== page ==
• In October, the U-3 stood at 2.6%, which is down from 4.0% one year ago. In February 2020, just prior to the pandemic recession, the U-3 rate was 3.1%. October’s rate is an all-time low for this series, which goes back to 2001.

The U-4 adds people who want a job but aren’t actively searching because they think there are no jobs available that fit their qualifications, also known as discouraged workers, to the count. Discouraged workers are those who have looked for work in the past year but stopped looking in the past month because they think they cannot find a job.

  • In October, U-4 stood at 2.8%, and 4.2% one year ago.
  • In October, there were 4,900 discouraged workers, up from 5,000 in September and up from 4,500 one year ago.

U-5 adds all the other “marginally attached” workers, people who looked for work sometime in the past twelve months but, for reasons other than discouragement, did not look in the past four weeks, to the count of unemployed.

  • In October the U-5 was 3.4% compared to 4.9% one year ago.

The broadest measure of unemployment, U-6, includes all the above and adds people who are employed part-time but want full-time work.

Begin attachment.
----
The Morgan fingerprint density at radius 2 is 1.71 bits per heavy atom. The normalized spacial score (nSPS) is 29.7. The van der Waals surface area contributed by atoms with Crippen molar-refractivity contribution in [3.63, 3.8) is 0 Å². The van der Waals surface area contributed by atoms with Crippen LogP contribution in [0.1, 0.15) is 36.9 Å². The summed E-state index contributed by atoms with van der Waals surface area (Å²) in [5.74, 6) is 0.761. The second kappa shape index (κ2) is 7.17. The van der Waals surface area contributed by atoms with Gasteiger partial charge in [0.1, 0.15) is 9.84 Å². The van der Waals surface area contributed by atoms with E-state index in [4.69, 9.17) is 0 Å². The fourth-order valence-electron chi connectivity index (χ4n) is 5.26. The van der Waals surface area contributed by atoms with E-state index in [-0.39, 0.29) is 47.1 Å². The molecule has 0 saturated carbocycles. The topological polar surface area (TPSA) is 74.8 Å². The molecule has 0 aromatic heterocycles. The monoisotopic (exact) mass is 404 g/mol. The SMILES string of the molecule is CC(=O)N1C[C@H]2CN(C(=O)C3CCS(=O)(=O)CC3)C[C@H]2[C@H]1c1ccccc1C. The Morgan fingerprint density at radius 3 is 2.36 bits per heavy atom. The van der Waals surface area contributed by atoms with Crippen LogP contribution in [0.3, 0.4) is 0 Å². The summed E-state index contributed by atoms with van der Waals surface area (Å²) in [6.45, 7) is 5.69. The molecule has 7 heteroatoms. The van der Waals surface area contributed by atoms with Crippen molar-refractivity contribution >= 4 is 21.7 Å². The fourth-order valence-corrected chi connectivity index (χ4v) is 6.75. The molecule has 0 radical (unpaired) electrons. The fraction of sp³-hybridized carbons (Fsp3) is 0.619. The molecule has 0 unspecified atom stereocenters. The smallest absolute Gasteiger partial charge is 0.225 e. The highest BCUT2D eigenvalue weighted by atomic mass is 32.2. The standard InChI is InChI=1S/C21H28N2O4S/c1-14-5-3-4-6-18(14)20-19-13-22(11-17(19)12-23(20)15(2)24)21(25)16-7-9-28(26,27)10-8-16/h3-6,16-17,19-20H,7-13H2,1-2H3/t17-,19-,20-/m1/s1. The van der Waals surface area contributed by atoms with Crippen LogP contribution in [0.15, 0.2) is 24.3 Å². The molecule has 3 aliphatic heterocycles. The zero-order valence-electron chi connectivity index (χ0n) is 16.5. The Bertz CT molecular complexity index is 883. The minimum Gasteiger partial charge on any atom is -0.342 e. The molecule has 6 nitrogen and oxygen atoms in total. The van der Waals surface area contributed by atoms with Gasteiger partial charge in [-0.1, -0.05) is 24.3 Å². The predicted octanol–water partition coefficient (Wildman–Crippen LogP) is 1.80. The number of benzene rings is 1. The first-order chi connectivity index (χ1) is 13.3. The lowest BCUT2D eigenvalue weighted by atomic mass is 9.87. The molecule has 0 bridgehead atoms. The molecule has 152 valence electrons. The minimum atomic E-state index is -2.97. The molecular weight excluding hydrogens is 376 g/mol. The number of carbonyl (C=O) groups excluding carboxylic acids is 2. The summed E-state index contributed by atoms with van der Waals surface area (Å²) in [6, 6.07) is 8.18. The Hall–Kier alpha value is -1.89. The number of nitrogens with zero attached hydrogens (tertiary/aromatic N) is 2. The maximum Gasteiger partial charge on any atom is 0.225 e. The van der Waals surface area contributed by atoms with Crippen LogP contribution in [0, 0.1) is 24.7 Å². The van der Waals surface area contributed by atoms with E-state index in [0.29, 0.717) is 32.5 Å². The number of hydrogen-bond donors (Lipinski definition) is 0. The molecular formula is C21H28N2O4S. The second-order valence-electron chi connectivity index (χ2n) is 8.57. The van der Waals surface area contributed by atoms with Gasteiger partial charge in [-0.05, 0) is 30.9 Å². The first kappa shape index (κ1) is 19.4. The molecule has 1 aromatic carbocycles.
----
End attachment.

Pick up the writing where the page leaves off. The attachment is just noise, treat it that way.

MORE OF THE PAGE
• In October, the U-6 was 4.9% in October and 6.8% one year ago. October is down from 5.6% in February 2020 prior to the pandemic. October’s rate, tied with last month, is an all-time low for this series, which goes back to 2001.
  • In October, there were 26,100 involuntary part-time workers, down from 28,100 in September. There were 36,200 a year ago and 35,100 in February 2020. October’s number is an all-time low for the series, which goes back to 2001.

Table 1. Alternative Unemployment Rates, Minnesota, 12-month Moving Average

Measure* Oct-2022 Sept-2022 Oct-2021 Monthly
Change
Annual
Change
U-3 2.6% 2.7% 4.0% -0.1% -1.4%
U-4 2.8% 2.9% 4.2% -0.1% -1.4%
U-5 3.4% 3.5% 4.9% -0.1% -1.5%
U-6 4.9% 4.9% 6.8% 0.0% -1.9%
Number of Discouraged Workers 4,900 5,000 4,500 -100 +400